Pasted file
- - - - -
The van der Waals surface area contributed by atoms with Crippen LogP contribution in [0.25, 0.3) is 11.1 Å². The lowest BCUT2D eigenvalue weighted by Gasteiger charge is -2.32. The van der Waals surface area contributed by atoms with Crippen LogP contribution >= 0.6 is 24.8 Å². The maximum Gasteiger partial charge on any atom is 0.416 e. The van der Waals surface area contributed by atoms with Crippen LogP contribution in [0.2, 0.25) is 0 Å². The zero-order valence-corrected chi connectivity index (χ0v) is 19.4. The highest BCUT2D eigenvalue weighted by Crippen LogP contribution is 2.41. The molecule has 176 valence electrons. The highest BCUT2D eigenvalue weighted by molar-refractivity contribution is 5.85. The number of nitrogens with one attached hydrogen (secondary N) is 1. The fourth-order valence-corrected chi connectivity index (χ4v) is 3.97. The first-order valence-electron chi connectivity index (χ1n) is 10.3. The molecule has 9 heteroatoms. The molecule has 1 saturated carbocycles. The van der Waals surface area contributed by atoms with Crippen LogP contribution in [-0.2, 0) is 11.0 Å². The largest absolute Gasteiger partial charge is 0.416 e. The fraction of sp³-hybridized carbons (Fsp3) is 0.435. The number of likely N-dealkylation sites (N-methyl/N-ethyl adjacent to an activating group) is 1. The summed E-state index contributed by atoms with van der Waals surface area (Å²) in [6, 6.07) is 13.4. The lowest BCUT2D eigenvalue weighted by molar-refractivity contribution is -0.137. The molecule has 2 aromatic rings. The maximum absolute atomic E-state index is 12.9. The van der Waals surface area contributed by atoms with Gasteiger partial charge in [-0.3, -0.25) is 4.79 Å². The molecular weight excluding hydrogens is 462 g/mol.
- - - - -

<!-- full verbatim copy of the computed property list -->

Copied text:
The van der Waals surface area contributed by atoms with Crippen LogP contribution in [0.25, 0.3) is 11.1 Å². The lowest BCUT2D eigenvalue weighted by Gasteiger charge is -2.32. The van der Waals surface area contributed by atoms with Crippen LogP contribution >= 0.6 is 24.8 Å². The maximum Gasteiger partial charge on any atom is 0.416 e. The van der Waals surface area contributed by atoms with Crippen LogP contribution in [0.2, 0.25) is 0 Å². The zero-order valence-corrected chi connectivity index (χ0v) is 19.4. The highest BCUT2D eigenvalue weighted by Crippen LogP contribution is 2.41. The molecule has 176 valence electrons. The highest BCUT2D eigenvalue weighted by molar-refractivity contribution is 5.85. The number of nitrogens with one attached hydrogen (secondary N) is 1. The fourth-order valence-corrected chi connectivity index (χ4v) is 3.97. The first-order valence-electron chi connectivity index (χ1n) is 10.3. The molecule has 9 heteroatoms. The molecule has 1 saturated carbocycles. The van der Waals surface area contributed by atoms with Crippen LogP contribution in [-0.2, 0) is 11.0 Å². The largest absolute Gasteiger partial charge is 0.416 e. The fraction of sp³-hybridized carbons (Fsp3) is 0.435. The number of likely N-dealkylation sites (N-methyl/N-ethyl adjacent to an activating group) is 1. The summed E-state index contributed by atoms with van der Waals surface area (Å²) in [6, 6.07) is 13.4. The lowest BCUT2D eigenvalue weighted by molar-refractivity contribution is -0.137. The molecule has 2 aromatic rings. The maximum absolute atomic E-state index is 12.9. The van der Waals surface area contributed by atoms with Gasteiger partial charge in [-0.3, -0.25) is 4.79 Å². The molecular weight excluding hydrogens is 462 g/mol.